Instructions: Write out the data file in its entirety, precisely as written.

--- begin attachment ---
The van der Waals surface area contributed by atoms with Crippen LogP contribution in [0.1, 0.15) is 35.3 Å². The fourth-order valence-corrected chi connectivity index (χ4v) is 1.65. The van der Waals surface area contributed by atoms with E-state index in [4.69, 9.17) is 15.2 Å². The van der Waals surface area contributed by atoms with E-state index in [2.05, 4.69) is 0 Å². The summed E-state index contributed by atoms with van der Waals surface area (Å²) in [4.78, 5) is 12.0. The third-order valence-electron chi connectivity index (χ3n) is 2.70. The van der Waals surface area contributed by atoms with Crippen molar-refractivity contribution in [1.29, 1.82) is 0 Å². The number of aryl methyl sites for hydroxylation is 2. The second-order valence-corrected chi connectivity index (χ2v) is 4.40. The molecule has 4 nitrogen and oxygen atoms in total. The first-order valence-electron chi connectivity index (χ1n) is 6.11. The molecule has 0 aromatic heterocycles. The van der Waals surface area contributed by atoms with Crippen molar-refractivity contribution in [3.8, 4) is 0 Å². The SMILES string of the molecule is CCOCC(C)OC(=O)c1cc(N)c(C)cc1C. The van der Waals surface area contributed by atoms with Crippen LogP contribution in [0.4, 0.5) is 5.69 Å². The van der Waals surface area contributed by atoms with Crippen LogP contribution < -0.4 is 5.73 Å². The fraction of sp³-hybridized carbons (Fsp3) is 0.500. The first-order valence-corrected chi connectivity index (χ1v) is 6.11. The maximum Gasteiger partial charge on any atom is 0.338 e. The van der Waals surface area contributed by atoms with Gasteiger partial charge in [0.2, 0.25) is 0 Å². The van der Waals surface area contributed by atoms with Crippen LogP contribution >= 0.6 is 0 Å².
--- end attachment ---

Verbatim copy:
The van der Waals surface area contributed by atoms with Crippen LogP contribution in [0.1, 0.15) is 35.3 Å². The fourth-order valence-corrected chi connectivity index (χ4v) is 1.65. The van der Waals surface area contributed by atoms with E-state index in [4.69, 9.17) is 15.2 Å². The van der Waals surface area contributed by atoms with E-state index in [2.05, 4.69) is 0 Å². The summed E-state index contributed by atoms with van der Waals surface area (Å²) in [4.78, 5) is 12.0. The third-order valence-electron chi connectivity index (χ3n) is 2.70. The van der Waals surface area contributed by atoms with Crippen molar-refractivity contribution in [1.29, 1.82) is 0 Å². The number of aryl methyl sites for hydroxylation is 2. The second-order valence-corrected chi connectivity index (χ2v) is 4.40. The molecule has 4 nitrogen and oxygen atoms in total. The first-order valence-electron chi connectivity index (χ1n) is 6.11. The molecule has 0 aromatic heterocycles. The van der Waals surface area contributed by atoms with Crippen molar-refractivity contribution in [3.8, 4) is 0 Å². The SMILES string of the molecule is CCOCC(C)OC(=O)c1cc(N)c(C)cc1C. The van der Waals surface area contributed by atoms with Crippen LogP contribution in [0.4, 0.5) is 5.69 Å². The van der Waals surface area contributed by atoms with Crippen LogP contribution < -0.4 is 5.73 Å². The fraction of sp³-hybridized carbons (Fsp3) is 0.500. The first-order valence-corrected chi connectivity index (χ1v) is 6.11. The maximum Gasteiger partial charge on any atom is 0.338 e. The van der Waals surface area contributed by atoms with Gasteiger partial charge in [0.2, 0.25) is 0 Å². The van der Waals surface area contributed by atoms with Crippen LogP contribution >= 0.6 is 0 Å².